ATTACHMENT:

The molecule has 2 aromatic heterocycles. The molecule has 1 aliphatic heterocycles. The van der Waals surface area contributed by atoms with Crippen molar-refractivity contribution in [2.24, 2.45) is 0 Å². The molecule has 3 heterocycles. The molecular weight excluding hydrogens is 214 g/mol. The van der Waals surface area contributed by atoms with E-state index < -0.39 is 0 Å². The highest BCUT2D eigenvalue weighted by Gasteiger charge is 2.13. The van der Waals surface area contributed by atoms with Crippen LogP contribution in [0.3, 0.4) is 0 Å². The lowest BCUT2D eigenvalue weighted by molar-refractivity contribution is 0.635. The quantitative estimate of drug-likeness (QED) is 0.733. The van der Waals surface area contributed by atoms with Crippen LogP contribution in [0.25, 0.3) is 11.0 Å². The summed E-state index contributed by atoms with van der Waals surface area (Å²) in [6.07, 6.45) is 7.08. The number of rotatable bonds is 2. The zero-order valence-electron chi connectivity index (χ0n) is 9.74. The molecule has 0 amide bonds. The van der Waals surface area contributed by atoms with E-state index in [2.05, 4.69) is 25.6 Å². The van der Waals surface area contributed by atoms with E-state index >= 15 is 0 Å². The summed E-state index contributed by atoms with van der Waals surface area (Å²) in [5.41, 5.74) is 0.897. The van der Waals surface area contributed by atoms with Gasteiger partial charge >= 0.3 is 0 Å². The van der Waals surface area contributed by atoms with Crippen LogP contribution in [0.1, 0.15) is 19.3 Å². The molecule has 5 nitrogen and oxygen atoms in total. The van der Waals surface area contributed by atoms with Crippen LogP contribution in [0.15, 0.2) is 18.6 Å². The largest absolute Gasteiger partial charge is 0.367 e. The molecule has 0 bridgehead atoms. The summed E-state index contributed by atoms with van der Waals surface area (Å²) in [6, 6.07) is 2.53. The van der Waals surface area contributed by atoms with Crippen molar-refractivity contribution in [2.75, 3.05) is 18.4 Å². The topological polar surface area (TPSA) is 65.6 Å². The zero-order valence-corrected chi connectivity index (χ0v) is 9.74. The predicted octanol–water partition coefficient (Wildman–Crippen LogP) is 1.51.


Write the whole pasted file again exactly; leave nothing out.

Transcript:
The molecule has 2 aromatic heterocycles. The molecule has 1 aliphatic heterocycles. The van der Waals surface area contributed by atoms with Crippen molar-refractivity contribution in [2.24, 2.45) is 0 Å². The molecule has 3 heterocycles. The molecular weight excluding hydrogens is 214 g/mol. The van der Waals surface area contributed by atoms with E-state index < -0.39 is 0 Å². The highest BCUT2D eigenvalue weighted by Gasteiger charge is 2.13. The van der Waals surface area contributed by atoms with Crippen LogP contribution in [0.3, 0.4) is 0 Å². The lowest BCUT2D eigenvalue weighted by molar-refractivity contribution is 0.635. The quantitative estimate of drug-likeness (QED) is 0.733. The van der Waals surface area contributed by atoms with Crippen LogP contribution in [0.25, 0.3) is 11.0 Å². The summed E-state index contributed by atoms with van der Waals surface area (Å²) in [6.07, 6.45) is 7.08. The number of rotatable bonds is 2. The zero-order valence-electron chi connectivity index (χ0n) is 9.74. The molecule has 0 amide bonds. The van der Waals surface area contributed by atoms with E-state index in [2.05, 4.69) is 25.6 Å². The van der Waals surface area contributed by atoms with E-state index >= 15 is 0 Å². The summed E-state index contributed by atoms with van der Waals surface area (Å²) in [5.41, 5.74) is 0.897. The van der Waals surface area contributed by atoms with Gasteiger partial charge >= 0.3 is 0 Å². The van der Waals surface area contributed by atoms with Crippen LogP contribution in [0.1, 0.15) is 19.3 Å². The molecule has 5 nitrogen and oxygen atoms in total. The van der Waals surface area contributed by atoms with Crippen LogP contribution in [0.15, 0.2) is 18.6 Å². The largest absolute Gasteiger partial charge is 0.367 e. The molecule has 0 bridgehead atoms. The summed E-state index contributed by atoms with van der Waals surface area (Å²) in [6, 6.07) is 2.53. The van der Waals surface area contributed by atoms with Crippen molar-refractivity contribution in [2.75, 3.05) is 18.4 Å². The topological polar surface area (TPSA) is 65.6 Å². The zero-order valence-corrected chi connectivity index (χ0v) is 9.74. The predicted octanol–water partition coefficient (Wildman–Crippen LogP) is 1.51.